Although we aren’t hiring here at Beautiful/Decay, we wanted to share Manny G‘s portfolio with you all. Navigating through media seamlessly, this recent CalArts graduate pretty much does it all. Whether it’s transforming a found book inside and out, illustrating Chewbacca with only one intense image-making technique, or revealing the cuter (?!) side of sex, Manny G delivers visual feasts.
The Beautiful/Decay book series showcases the most extensive interviews and in-depth features with emerging artists today. Featuring 164 ad-free pages of articles, vivid imagery, collectible art inserts, and more, the hand-numbered book is a source of inspiration you’ll return to time and time again. If you’re discovering art on the internet alone, you’re missing out on the bigger (and yes, less pixelated) picture.
Antonio Basoli was an Italian artist who lived between the 18th and 19th century, and was a man with a vision. He created this architectural alphabet engravings called Alfabeto Pittorico (Pictorial Alphabet). The images don’t just depict letters, but elaborate buildings that use letterforms as their structure. It includes every letter except for the j, because it doesn’t exist in the Italian alphabet. They called it i lunga and it’s written with an i.
Soft, monochromatic images are full of intricate details, and we’re able to see every brick of a building in addition to the billowing clouds in the background. With each letter, Basoli creates a different setting and mood. Some landscapes are tranquil and idyllic-looking, filled with lush vegetation. Others are war-torn, and we see giant cracks in the foundation of buildings. Whatever the occasion, each is its own story with a compelling narrative of men versus themselves and also versus nature. (Via Sploid)
Doug Johnston’s imagination knows no boundaries. His list of interests and mediums includes architecture, photography, installation, performance, music, and fiber art– which primarily involves stitching nylon thread around coiled rope to create functionally simple, yet playful forms.
His collection of weaving, shown here for example, includes a “wearable hut” for those looking for a unconventional dose of “anonymity and privacy” and deliciously modern “light sculptures” which structurally investigate varying unconventional shapes.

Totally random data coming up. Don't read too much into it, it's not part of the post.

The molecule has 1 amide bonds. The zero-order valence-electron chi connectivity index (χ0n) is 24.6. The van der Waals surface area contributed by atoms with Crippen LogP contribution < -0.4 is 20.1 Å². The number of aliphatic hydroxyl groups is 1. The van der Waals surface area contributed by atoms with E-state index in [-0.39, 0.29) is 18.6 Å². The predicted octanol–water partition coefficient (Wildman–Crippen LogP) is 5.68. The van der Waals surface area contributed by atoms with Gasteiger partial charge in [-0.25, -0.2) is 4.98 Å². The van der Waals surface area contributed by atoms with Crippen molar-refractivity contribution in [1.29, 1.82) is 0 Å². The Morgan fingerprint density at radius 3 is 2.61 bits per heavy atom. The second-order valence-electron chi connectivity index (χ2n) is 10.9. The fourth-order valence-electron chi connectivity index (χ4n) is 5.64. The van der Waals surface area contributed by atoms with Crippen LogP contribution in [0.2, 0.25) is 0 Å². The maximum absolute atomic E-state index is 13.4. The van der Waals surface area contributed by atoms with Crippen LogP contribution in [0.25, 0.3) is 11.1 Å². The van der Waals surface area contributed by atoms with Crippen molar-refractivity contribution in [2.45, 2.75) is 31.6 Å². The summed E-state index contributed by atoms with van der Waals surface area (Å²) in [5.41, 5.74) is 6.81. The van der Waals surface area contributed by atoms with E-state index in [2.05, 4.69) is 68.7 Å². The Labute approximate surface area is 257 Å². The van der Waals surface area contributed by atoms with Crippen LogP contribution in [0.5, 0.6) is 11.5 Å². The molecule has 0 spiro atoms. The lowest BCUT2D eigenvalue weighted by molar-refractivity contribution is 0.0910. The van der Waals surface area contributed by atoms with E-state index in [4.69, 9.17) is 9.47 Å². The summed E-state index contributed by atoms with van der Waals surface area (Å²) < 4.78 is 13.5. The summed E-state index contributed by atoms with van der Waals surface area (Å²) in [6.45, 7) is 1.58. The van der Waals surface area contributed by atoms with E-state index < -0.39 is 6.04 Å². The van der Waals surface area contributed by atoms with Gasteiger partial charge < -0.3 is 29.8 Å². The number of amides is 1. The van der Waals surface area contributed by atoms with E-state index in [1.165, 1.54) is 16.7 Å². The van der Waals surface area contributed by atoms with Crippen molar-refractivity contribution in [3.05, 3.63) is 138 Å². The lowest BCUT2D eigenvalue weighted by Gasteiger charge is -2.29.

Christopher Charles Curtis A.K.A. C3’s drawings explores a world the artist has created to better understand the darker parts of himself and humanity as a whole. This world is best described as a fairytale western with some horror film aspects. The characters are in a constant struggle to find their place in a world that is slowly crumbling all around them. As they foolishly try to save this world they find that not only are their attempts futile but their very efforts are contributing to the decline in civilization. It is a basic story of the few vs the many, honor and glory vs power and corruption.
An unusual, but symbolic and versatile medium, several artists have integrated books into their practice. Sometimes selected for their formal elements, other times for their content, books have a wide-ranging appeal for artists. The five artists listed below have employed books in varied and distinctive ways to create remarkable works of art.
Abelardo Morell is a Cuban artist who incorporates books into his photography in beautiful and creative ways. For example, he used Lewis Carroll’s Alice in Wonderland to create photographs uniquely including the book. Jonathan Callan is drawn to books as a medium and creates amazing, formal sculptures that resemble tree stumps, or other organic forms. Cara Barer is an artist who transforms books by sculpting, dying and then photographing them. About her work Barer says, “Books, physical objects and repositories of information, are being displaced by zeros and ones in a digital universe with no physicality. Through my art, I document this and raise questions about the fragile and ephemeral nature of books and their future.” Robert The is a New York-artist best-known for his Gun Books, which usually play a title cleverly off the book carved into the shape of a gun. Isaac Salazar rescues books that have been discarded and carves words out of the pages.
Brett Wilkinson’s experiments in minimalism and geometry have led him to create Onesidezero, a collection of his latest works in illustration. Whimsical and playful, his style reflects the cheerful shapes and colors of childhood toys and coloring books. Not only does he specialize in prints, but his works are also featured on mugs, laptop skins, and wall vinyls. Wilkinson has also designed for Panasonic and the Big Chill Festival 2009, and created the cover for Digital Arts Magazine.